The trend towards increased internet connectivity of media devices (TV’s, gaming consoles, DVR’s) has brought a work-around for one of few my frustrations with BSD operating systems – the limited support for newer wireless adapters. Many of these media devices have an ethernet port, but no way to attach a wireless adapter. Several companies have stepped up to this opportunity and have created universal wireless adapters that connect to the ethernet port rather than an expansion port. Since the device connects to the ethernet port, no driver is needed. Since no driver is needed, these devices should work with BSD operating systems. In this article, I will test Netgear’s Universal Wifi Adapter, model WNCE2001.

Automating the Deployment of FreeBSD and PC-BSD Systems

In PC-BSD 9.x every installation is fully-scripted, due to the the pc-sysinstall backend. This backend can also be used to quickly automate the deployment of FreeBSD servers and PC-BSD desktops using a PXE boot environment. In PC-BSD & TrueOS 9.1 and higher, this functionality is easy to setup and deploy using the “pc-thinclient” utility. PXE booting allows you to boot systems via the LAN interface, as opposed to using traditional media, such as DVD or USB. In order for clients to boot via PXE they will need a PXE capable network adapter.

Network Concepts, Routing and Firewalls

This article is aimed at anyone who wants to learn more about networking, routers and firewalls. We will discuss this topic in terms of a BSD/PF firewall/router.

FreeBSD as a NAT Instance in Amazon Cloud

Amazon VPC lets you launch instances in a virtual network that closely resembles a traditional network that you might operate in your own data center. You place publicly accessible servers (for example, web servers, DNS server etc.) into a public-facing subnet, and place your backend systems (databases, application servers etc.) in a private subnet with no Internet access. Instances in the private subnet can access the Internet only by routing their traffic through a NAT instance in a public subnet. This article is intended for beginners wanting to install and run FreeBSD as a NAT instance in Amazon Virtual Private Cloud (Amazon VPC).

PostgreSQL: Indexes (Part 2)

This article continues the previous one, presenting the readers with a few index examples and how the access costs are computed by the query planner. All the examples shown here have been tested on a PostgreSQL 9.1 cluster running on a FreeBSD 8.2-RELEASE machine; all the example source code are available in a GitHub repository.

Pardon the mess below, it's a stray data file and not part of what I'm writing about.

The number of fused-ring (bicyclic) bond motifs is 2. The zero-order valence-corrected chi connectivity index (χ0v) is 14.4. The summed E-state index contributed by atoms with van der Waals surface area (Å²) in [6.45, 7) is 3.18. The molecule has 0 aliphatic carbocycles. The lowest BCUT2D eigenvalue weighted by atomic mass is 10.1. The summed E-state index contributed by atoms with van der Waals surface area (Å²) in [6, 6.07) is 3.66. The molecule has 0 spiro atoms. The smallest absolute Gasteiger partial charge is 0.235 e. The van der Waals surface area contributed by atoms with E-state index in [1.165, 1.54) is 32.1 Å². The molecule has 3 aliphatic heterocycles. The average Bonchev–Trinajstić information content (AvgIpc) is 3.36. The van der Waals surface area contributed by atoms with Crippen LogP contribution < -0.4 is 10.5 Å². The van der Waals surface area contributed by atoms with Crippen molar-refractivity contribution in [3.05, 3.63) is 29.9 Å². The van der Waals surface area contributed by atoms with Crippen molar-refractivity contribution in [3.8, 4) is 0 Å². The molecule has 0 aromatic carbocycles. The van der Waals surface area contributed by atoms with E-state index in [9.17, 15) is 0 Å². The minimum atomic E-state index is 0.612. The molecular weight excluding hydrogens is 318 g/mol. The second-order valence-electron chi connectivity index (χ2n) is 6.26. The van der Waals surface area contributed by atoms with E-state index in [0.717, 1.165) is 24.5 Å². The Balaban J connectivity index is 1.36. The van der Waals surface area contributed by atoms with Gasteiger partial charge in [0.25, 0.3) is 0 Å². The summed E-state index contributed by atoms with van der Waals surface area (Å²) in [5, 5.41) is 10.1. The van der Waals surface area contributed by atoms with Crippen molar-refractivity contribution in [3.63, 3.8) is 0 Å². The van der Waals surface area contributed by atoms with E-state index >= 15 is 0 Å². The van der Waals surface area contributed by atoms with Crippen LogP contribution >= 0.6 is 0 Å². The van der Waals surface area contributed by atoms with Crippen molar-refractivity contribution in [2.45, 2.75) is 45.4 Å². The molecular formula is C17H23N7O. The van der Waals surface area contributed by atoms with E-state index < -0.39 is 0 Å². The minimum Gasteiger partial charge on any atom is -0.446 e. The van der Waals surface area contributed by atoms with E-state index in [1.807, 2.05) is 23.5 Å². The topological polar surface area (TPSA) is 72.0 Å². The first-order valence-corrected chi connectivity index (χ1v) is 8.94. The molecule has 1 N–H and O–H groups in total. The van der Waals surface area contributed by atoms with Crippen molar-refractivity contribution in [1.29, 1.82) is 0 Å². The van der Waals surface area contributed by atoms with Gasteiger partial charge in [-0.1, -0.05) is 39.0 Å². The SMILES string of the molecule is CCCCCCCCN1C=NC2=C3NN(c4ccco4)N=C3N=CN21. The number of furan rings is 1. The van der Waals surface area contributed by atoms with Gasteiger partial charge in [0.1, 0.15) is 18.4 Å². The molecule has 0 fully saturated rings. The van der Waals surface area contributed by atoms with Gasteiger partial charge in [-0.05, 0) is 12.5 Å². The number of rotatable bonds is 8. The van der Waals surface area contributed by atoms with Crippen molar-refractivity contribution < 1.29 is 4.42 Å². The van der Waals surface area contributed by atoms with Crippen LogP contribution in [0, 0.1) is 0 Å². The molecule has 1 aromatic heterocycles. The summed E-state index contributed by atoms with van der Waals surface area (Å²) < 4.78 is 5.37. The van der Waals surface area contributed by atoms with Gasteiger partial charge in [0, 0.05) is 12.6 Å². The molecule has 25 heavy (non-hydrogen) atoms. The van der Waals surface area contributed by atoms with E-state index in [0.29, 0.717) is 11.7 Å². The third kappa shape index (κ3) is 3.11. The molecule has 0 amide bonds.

FreeBSD Enterprise Search with Apache Solr (Part 3)

One of the important facets of enterprise search is to be able to search internal (Intranet) and external websites. On a smaller scale, it is relatively trivial to assemble some code in PHP or Perl to pull web pages from a site, extract the links from the HTML and then “wash, rinse, repeat”. The difficulty arises when we want to index, rank, and effectively manage these results on a large scale. Almost 10 years ago, Apache Nutch was developed as the key technology to crawl 100 million webpages, and has proved time and again that it is an efficient scalable solution. Nutch can be clustered, it is robots.txt friendly, and using modular plug-ins ans schemas, can be tuned to bias certain results first. While Nutch integration and tuning is quite specialized, it is fairly trivial to configure Nutch to dump results of a crawl session into MySQL (or any other JDBC based database for that matter), and rank / review these queries in Solr.

Download and read the whole magazine: Run FreeBSD as NAT Instance in Cloud

FreeBSD throws the Clang/LLVM Switch

Following the decision to move away from the GCC compiler to Clang, there has been a lot of discussions about the pros and cons.

One such thread can be found on Slashdot: FreeBSD Throws the Clang/LLVM Switch: Future Releases Use LLVM.

This page contains two interesting links if you’re interested in Clang, how it works and how it differs from GCC:

Clang FreeBSD’s default compiler – November 5th is Clang-Day

Brooks Davis mentioned on the FreeBSD src-head mailinglist a few days ago that November 5th was going to be Clang-day and that he was going to make Clang the default compiler for FreeBSD 10. He has now committed the patch as promised.

This change follows a few years of preparation, feeding back improvements to the Clang and LLVM source code bases, and nightly builds of FreeBSD using LLVM over two years. Future snapshots and all major FreeBSD releases will ship compiled with LLVM by default.

 After years of hard work by many FreeBSD and LLVM developers, make clang the default compiler on i386 and amd64 systems.